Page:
Food companies are also large. They make money off of people who are addicted to their food, and buy, buy, buy. The more unhealthy they are, (usually) the more they buy, to fuel themselves for both emotional and physical reasons. Why would the food companies ever want to help people get healthy? Healthy people don’t buy junk food in the amounts that unhealthy people do.

So it can be inferred that the food and drug industry has a high interest in you being unhealthy.

Uh-oh. This is a problem, isn’t it? Or does it sound too farfetched to you? Feel free to leave comments.


Getting back to the original point, food has been long ignored as a powerful tool to heal us. Instead it has been made into many other things. Food has been made to be simply calories, emotional support, “fun”, eye candy, social fodder, a commodity…I could go on and on, and I will probably make posts about each of these things (if you’re interested in one in particular, let me know, and I will elaborate).

Food is not just for sustaining life. It is there for you to THRIVE. Eating the right diet will make you healthy, and happy.

Don’t underestimate the power of food. Even Hippocrates knew this.


Image: “Bust of Hippocrates”

Building a Better, Paleo, Gluten-Free Chicken Nugget

Wow, this looks like a great recipe!

The Domestic Man

Gluten-Free, Paleo, Perfect Health Diet

I have always been proud of my Paleo “Chick-fil-A” nugget recipe from a couple years back, and it has definitely been a hit with readers. If fact, I’m sure a few of you stumbled upon my little blog because of them. But to be honest, I’ve never been satisfied with the texture of the nuggets themselves; while they are very similar to the thin coating that you’ll find at Chick-fil-A, I personally prefer a spongier breading around my chicken nuggets. So while experimenting with breading techniques for a different recipe (I’ll post the results of that one on Thursday), I happened upon my eureka moment – something I like to call “reverse battering.”

You see, I’ve always been taught to bread meats using a liquid-then-flour (or flour-liquid-flour/breading) method. Sounds logical, right? It’d be just crazy to not put flour or breading on nuggets before frying them. But after some YouTube…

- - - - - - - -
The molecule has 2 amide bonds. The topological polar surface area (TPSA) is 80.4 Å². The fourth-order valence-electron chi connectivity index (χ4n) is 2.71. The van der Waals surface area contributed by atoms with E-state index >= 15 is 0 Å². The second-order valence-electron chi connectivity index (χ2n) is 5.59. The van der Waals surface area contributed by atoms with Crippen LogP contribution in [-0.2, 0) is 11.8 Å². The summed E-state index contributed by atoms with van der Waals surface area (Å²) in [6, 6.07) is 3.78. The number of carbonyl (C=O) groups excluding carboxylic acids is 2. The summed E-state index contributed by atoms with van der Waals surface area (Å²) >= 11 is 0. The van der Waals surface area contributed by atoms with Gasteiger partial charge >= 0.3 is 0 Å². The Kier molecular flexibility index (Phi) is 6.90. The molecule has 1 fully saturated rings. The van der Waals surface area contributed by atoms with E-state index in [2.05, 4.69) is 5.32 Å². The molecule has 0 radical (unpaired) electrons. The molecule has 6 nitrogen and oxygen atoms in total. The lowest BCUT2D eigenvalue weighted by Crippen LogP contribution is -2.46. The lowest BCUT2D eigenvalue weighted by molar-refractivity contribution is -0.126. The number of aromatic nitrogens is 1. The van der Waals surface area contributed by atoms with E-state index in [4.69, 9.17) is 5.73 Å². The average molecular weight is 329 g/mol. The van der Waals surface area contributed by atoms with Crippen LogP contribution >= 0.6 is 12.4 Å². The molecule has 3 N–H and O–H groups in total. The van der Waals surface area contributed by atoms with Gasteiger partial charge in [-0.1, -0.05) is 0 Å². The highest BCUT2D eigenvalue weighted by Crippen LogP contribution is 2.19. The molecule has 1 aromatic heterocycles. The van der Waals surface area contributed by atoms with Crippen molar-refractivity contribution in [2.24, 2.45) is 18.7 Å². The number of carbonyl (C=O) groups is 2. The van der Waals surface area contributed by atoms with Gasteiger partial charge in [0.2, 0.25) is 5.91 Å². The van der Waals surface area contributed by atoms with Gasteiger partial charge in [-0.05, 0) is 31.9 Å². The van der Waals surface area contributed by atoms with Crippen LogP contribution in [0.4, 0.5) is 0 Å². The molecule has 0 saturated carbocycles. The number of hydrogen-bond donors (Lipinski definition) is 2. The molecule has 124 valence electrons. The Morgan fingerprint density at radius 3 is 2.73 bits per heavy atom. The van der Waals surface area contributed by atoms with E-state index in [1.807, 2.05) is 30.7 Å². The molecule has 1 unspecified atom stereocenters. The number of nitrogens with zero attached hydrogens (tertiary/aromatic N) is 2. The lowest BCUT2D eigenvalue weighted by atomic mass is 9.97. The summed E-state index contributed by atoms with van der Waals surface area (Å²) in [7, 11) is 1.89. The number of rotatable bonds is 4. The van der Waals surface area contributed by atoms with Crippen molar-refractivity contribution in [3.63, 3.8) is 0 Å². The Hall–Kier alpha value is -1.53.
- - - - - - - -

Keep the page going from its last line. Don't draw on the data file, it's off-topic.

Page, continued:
View original post 114 more words

Celery root


Despite my misgivings, I tried the ugly, knobby celery root.
Let me tell you, I was pleasantly surprised!
I made noodles with it, and tossed it with olive oil and seasoning (inspiration here).
What a great idea, especially as a substitute for those who are gluten free! It’s a vegetable, packed with nutrients, yet it is quite versatile.
As I write this, I have some cut into chips, crisping in the oven. Yum!

Short post, but here’s the takeaway: don’t be afraid to try something you have never tried before…that produce section of the grocery store has all sorts of things you always overlook!

Mix it up; learn how to cook something new!
Always be looking for improvement and variety; spicing up your life will just make you feel happier in general.


Everyone is Different

Everyone is different. This means that if one way of eating works for someone, it might now work for you. Reversely, your diet may not be completely optimal for someone else.

It is important to understand this concept as nutrition science moves forward. People are different, and complex.

Oftentimes diets are overly glorified because they work wonderfully for a specific individual, or several individuals. But they can be equally ridiculed when they don’t work for some.

This is why it’s critical to keep in mind the variance in human metabolism, biochemistry, and lifestyle.

Everything that works for me may not work for you.
Everything that works for you may not work for me.

Experimentation with your own nutrition and lifestyle is imperative if you want to find the nirvana of health. Don’t just take people’s word for it. Change your lifestyle, if you feel like things can be improved. Try new things.

Nutrition science, despite its universal influence, is still a developing science. Fortunately, there seems to be a pickup in interest and research in food as the obesity epidemic increases in severity. Some myths are being disproven, and new discoveries are being made.

However, no matter the source, you will always find this common message: processed food is a contributing factor to bad health.

Whether you choose to follow a paleo diet, vegan, vegetarian, low carb, bulletproof, or whatever, just remember that if you stay away from processed food, you will always be better off, no matter your genetics, age, body type, or situation.

Until next time~